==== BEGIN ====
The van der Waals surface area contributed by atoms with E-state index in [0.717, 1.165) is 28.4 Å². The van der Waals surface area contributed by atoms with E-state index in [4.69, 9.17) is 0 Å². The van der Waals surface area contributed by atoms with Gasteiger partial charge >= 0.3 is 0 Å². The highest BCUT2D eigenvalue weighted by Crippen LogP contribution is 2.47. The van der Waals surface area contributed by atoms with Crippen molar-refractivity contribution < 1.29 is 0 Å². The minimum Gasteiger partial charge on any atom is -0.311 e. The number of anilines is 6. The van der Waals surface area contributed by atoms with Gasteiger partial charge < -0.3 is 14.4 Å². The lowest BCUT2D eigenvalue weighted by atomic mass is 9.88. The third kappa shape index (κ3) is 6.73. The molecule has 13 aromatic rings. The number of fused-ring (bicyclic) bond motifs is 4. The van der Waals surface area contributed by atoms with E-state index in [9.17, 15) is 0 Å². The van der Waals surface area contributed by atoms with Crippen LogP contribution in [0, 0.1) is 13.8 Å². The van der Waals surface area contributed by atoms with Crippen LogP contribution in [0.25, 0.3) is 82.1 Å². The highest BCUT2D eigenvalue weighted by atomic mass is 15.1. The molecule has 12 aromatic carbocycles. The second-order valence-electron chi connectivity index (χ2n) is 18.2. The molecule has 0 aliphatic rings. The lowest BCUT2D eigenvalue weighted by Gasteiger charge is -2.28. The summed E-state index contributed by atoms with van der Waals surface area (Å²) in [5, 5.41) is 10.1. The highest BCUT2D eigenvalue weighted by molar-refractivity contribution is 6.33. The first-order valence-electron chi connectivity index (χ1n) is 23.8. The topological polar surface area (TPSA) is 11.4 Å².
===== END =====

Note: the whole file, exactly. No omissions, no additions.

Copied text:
The van der Waals surface area contributed by atoms with E-state index in [0.717, 1.165) is 28.4 Å². The van der Waals surface area contributed by atoms with E-state index in [4.69, 9.17) is 0 Å². The van der Waals surface area contributed by atoms with Gasteiger partial charge >= 0.3 is 0 Å². The highest BCUT2D eigenvalue weighted by Crippen LogP contribution is 2.47. The van der Waals surface area contributed by atoms with Crippen molar-refractivity contribution < 1.29 is 0 Å². The minimum Gasteiger partial charge on any atom is -0.311 e. The number of anilines is 6. The van der Waals surface area contributed by atoms with Gasteiger partial charge < -0.3 is 14.4 Å². The lowest BCUT2D eigenvalue weighted by atomic mass is 9.88. The third kappa shape index (κ3) is 6.73. The molecule has 13 aromatic rings. The number of fused-ring (bicyclic) bond motifs is 4. The van der Waals surface area contributed by atoms with E-state index in [9.17, 15) is 0 Å². The van der Waals surface area contributed by atoms with Crippen LogP contribution in [0, 0.1) is 13.8 Å². The van der Waals surface area contributed by atoms with Crippen LogP contribution in [0.25, 0.3) is 82.1 Å². The highest BCUT2D eigenvalue weighted by atomic mass is 15.1. The molecule has 12 aromatic carbocycles. The second-order valence-electron chi connectivity index (χ2n) is 18.2. The molecule has 0 aliphatic rings. The lowest BCUT2D eigenvalue weighted by Gasteiger charge is -2.28. The summed E-state index contributed by atoms with van der Waals surface area (Å²) in [5, 5.41) is 10.1. The highest BCUT2D eigenvalue weighted by molar-refractivity contribution is 6.33. The first-order valence-electron chi connectivity index (χ1n) is 23.8. The topological polar surface area (TPSA) is 11.4 Å².